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Duty-free car import regulations tightened

by Staff reporter
06 Jan 2024 at 08:42hrs | Views
Updated regulations for duty-free vehicle imports by civil servants, public health workers, and junior and specialist doctors were gazetted at the end of last month to ensure that State workers in the applicable grades can benefit, without loopholes.

The scheme has been operating for some time and a lot of civil servants have benefited, but there have been some abuses and the updating of the regulations should close most of these.

The regulations are contained in Statutory Instrument 247 of 2023 gazetted on December 29 last year by Finance, Economic Development and Investment Promotion Minister Professor Mthuli Ncube.

For civil servants and those employed by other service commissions, the rebate on duty was only for those who are not issued with a condition-of-service vehicle, thus excluding senior civil servants who do get a Government car as part of their package.

"A rebate of duty shall be granted in respect of one motor vehicle imported or taken out of bond by a serving public servant of Zimbabwe who is employed in the Civil Service and Service Commissions and who is not a senior civil servant issued with a condition of service motor vehicle and is not under any disciplinary proceedings,

"The money to buy the car has to be from either a loan availed under the Transport Purchase Fund managed through CMED (Private) Limited or the serving public servant's own resources. The car is solely for the private and business use of the serving public servant and not for commercial or trade purposes," reads part of SI 247.

For those in grades B and C, the vehicle should be valued up to US$2 500, for D and E the vehicle should be valued up to US$4 000 while those at Deputy Director level the maximum is US$10 000.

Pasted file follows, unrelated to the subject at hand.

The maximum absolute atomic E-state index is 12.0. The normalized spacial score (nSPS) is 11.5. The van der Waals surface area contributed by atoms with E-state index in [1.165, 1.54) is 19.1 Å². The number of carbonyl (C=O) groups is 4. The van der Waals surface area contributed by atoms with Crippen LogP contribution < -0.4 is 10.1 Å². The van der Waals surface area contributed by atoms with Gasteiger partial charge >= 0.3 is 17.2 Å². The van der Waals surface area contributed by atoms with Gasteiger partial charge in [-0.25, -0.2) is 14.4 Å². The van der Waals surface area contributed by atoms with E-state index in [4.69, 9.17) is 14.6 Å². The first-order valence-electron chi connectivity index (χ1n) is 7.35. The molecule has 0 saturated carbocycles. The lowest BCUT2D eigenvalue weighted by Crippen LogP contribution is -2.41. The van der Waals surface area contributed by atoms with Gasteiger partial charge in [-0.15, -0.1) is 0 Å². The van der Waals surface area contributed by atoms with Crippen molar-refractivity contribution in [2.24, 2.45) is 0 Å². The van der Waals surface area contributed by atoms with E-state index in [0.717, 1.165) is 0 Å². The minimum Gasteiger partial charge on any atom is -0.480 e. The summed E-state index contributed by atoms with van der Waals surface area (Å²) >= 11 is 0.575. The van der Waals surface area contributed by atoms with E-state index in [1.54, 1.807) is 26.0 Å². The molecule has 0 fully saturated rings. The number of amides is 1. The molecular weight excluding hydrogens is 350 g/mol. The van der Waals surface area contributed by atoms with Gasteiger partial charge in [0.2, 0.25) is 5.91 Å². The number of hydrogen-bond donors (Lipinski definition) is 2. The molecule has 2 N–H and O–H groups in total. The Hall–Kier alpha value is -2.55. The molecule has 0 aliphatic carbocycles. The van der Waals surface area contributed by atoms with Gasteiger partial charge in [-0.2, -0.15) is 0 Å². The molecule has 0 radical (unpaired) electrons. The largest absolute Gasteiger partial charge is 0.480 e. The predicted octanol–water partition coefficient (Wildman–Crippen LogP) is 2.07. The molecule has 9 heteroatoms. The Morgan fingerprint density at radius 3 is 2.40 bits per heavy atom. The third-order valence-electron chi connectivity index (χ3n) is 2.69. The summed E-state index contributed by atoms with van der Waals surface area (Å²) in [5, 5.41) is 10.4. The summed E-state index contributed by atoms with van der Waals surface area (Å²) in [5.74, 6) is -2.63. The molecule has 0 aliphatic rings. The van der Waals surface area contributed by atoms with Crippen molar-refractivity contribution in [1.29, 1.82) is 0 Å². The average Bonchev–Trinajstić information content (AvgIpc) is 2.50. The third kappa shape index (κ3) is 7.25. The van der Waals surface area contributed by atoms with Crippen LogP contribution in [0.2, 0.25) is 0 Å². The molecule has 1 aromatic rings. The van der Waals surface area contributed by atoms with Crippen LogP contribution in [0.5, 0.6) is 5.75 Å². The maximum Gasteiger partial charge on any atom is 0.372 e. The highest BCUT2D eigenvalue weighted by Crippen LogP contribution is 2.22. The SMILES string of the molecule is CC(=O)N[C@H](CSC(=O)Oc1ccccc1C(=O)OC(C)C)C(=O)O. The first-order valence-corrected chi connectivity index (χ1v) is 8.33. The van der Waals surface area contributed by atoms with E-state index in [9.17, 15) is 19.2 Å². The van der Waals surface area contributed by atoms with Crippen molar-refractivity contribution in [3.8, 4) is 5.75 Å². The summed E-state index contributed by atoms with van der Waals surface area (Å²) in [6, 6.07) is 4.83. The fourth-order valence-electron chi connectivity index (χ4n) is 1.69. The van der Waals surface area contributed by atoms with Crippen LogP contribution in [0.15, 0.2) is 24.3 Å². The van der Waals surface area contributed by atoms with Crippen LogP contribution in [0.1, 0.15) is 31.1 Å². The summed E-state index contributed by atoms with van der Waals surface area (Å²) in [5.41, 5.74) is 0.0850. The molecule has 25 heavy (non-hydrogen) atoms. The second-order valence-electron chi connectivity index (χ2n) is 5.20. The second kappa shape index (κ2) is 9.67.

The civil servants should have been in Government's employ for at least 10 years while the vehicle should also not be more than 10- years-old from the date of manufacture.

For public health workers employed by the Health Services Board or grant-aided health facilities, including junior doctors, the service requirement drops to at least two years while the vehicles they can import should be valued between US$2 500 and US$15 000 with the latter being for specialist doctors.

And the buyers have to keep, not sell the cars. Beneficiaries under the duty-free scheme should not, "before expiry of five years from the date of importation of a motor vehicle, sell, offer or display for sale, lease or hire the motor vehicle to any other person in respect of which a rebate of duty on such motor vehicle was granted, without the prior written permission of the Commissioner (Zimra)."

Anyone selling the vehicle before the five years are up will have to pay Zimra the residual duty, including interest on the assessed duty.

To qualify for the rebate, the public servant must submit an application letter, a recommendation letter from the responsible Permanent Secretary confirming employment, a copy of the intended beneficiary serving public servant's driver's licence, a purchase invoice for the motor vehicle being imported and an approval letter from CMED for the loan in the case of funding from the CMED Transport Purchase Fund.

Meanwhile, Prof Ncube has also suspended duty for the import of buses by tour operators for the next two years.

The suspension is contained in Statutory Instrument 246 of 2023.

To qualify the tour operators must be registered with the Zimbabwe Tourism Authority and the Tourism Business Council of Zimbabwe for at least two years or approved by the Minister responsible for Finance, Economic Development and Investment Promotion.

The bus must have a carrying capacity of eight to 55 passengers including the driver.

The beneficiaries shall be limited to import a maximum of five buses a year and cannot dispose of a duty-free bus for at least five years with Zimra's written authority and the payment of the duty that was suspended.

Source - The Herald
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